Gabriella Sanchez is a Research Fellow at the Migration Policy Centre, based at the Robert Schuman Centre for Advanced Studies. Having arrived in Florence from the University of Texas in El Paso in September, Sanchez plans to develop a body of comparative, evidence-based research on global smuggling practices.

Rebuilding trust in experts after Brexit

Written by Henry Goodwin. Posted in Current features, Current profiles, Features, Profiles

Jean Pisani-Ferry

‘The paradox of our times,’ according to Jean Pisani-Ferry, is that people are more educated than ever before, yet ‘distrust’ in expert opinion has never been stronger. Speaking to EUI Times after participating in the first of the Schuman Centre’s ‘Conversations for the Future of Europe’, on how to structure a post-Brexit Europe, Professor Pisani-Ferry argues that institutions like the EUI have a fundamental role to play in rebuilding the public’s trust in the relationship between science and politics.

Jean Pisani-Ferry is a professor of economics with Sciences Po Paris and the Hertie School of Governance in Berlin, and he holds the Tommaso Padoa-Schioppa chair of the European University Institute in Florence. In the first half of 2017, Pisani-Ferry served as Director for Programme and Ideas for Emmanuel Macron’s successful presidential campaign.

Catalonia in crisis

Written by Henry Goodwin. Posted in Current events, Current features, Events, Features

The Catalan referendum on independence, held on 1 October, has plunged Spain into its deepest constitutional crisis in over forty years. With the Spanish government set to suspend Catalonia’s regional autonomy and impose direct rule from Madrid, one of the EU’s largest and most stable member-states is entering uncharted waters. ‘Nobody really knows what’s going on,’ says Carlos Closa, part-time Professor at the EUI’s School of Transnational Governance. ‘It is impossible to predict what will happen next.’

Beyond reaction: The EU’s challenge in tackling antisemitism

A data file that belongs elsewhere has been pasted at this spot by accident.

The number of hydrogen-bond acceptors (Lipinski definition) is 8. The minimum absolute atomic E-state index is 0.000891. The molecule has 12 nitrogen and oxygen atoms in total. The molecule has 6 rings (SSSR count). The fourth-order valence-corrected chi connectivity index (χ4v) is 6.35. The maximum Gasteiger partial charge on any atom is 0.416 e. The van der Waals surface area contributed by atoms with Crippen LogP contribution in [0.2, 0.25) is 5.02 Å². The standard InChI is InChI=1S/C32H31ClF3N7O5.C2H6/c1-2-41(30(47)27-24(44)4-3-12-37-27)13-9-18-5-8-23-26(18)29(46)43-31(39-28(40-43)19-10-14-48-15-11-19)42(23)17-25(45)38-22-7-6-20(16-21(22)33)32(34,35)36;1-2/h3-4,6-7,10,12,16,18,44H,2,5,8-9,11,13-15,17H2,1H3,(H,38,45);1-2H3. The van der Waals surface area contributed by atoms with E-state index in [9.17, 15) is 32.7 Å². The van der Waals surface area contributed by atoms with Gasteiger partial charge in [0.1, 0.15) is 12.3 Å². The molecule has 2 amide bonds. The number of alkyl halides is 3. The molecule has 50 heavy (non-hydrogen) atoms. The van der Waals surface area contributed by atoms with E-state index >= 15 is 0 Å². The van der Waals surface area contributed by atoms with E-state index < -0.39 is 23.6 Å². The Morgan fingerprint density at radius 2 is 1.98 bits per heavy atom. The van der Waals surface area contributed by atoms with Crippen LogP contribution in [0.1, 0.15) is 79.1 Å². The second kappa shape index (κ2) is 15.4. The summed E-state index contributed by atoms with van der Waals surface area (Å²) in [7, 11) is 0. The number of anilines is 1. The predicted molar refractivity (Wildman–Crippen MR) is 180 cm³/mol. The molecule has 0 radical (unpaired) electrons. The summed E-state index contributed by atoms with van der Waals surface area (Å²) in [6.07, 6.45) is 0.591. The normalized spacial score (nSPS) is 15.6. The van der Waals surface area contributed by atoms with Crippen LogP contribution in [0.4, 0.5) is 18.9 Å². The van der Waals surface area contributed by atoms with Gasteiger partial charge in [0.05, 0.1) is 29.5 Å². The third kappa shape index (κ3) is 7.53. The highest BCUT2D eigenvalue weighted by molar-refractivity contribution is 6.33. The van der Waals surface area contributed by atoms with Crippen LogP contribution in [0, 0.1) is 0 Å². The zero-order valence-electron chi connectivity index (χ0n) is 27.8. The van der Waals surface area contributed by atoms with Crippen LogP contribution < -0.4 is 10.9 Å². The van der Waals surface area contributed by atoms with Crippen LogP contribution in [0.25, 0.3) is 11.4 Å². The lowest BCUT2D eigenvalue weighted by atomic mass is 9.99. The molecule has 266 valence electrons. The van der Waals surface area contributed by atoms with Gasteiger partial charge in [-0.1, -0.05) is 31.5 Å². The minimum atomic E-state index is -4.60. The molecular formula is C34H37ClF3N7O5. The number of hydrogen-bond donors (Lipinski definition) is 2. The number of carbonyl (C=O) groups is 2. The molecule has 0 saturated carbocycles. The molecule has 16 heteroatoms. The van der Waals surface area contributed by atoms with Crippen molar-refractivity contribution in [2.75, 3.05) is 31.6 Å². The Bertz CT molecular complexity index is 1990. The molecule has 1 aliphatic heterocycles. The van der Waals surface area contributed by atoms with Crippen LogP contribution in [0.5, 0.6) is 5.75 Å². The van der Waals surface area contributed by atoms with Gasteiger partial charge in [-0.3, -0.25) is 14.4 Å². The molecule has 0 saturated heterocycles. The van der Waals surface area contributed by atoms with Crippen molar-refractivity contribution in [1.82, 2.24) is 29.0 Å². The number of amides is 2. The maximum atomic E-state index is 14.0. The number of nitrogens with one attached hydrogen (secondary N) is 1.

Written by Henry Goodwin. Posted in Current features, Current profiles, Features, Profiles

‘Hate cannot be contained in one corner,’ says Katharina von Schnurbein, the European Commission’s first specialist coordinator on tackling antisemitism, ‘sooner or later it spreads.’ For that reason, she argues, it is the responsibility of society as a whole – not just the Jewish community – to combat antisemitism. Von Schnurbein recently joined the EUI as an EU Fellow at the Robert Schuman Centre for Advanced Studies, where she will spend the next year formulating policy proposals on how the Commission can help stem the rising tide of antisemitism in Europe.

Europe facing a ‘Sputnik moment’, says EU Commissioner Moedas

Written by Henry Goodwin. Posted in Current features, Features

For Carlos Moedas, EU Commissioner for Research, Science and Innovation, the series of crises which Europe has endured over the past decade has felt like being repeatedly ‘punched in the stomach’. Speaking at the opening of the School of Transnational Governance at Villa Salviati on October 4th, he told the audience that Europe is facing a uniquely challenging moment, ‘a time when change is needed, and complacency must give way to action.’

Punish Russia – just not like this

Written by Ellen Halliday. Posted in Current features, Features

Anthony Gardner

On Tuesday, the United States Congress voted by 413 to three in favour of a bill which will both increase sanctions on Russia and weaken the power of the President to revoke such measures. Former US Ambassador Anthony Gardner has urged his ‘friends in Congress’ to be tough on Russia, but not at the expense of US-EU relations. ‘I think [punishing Russia] is absolutely the right objective, I just think that the tools used here were the wrong ones,’ he said. ‘We [Americans] really should be working with the EU’.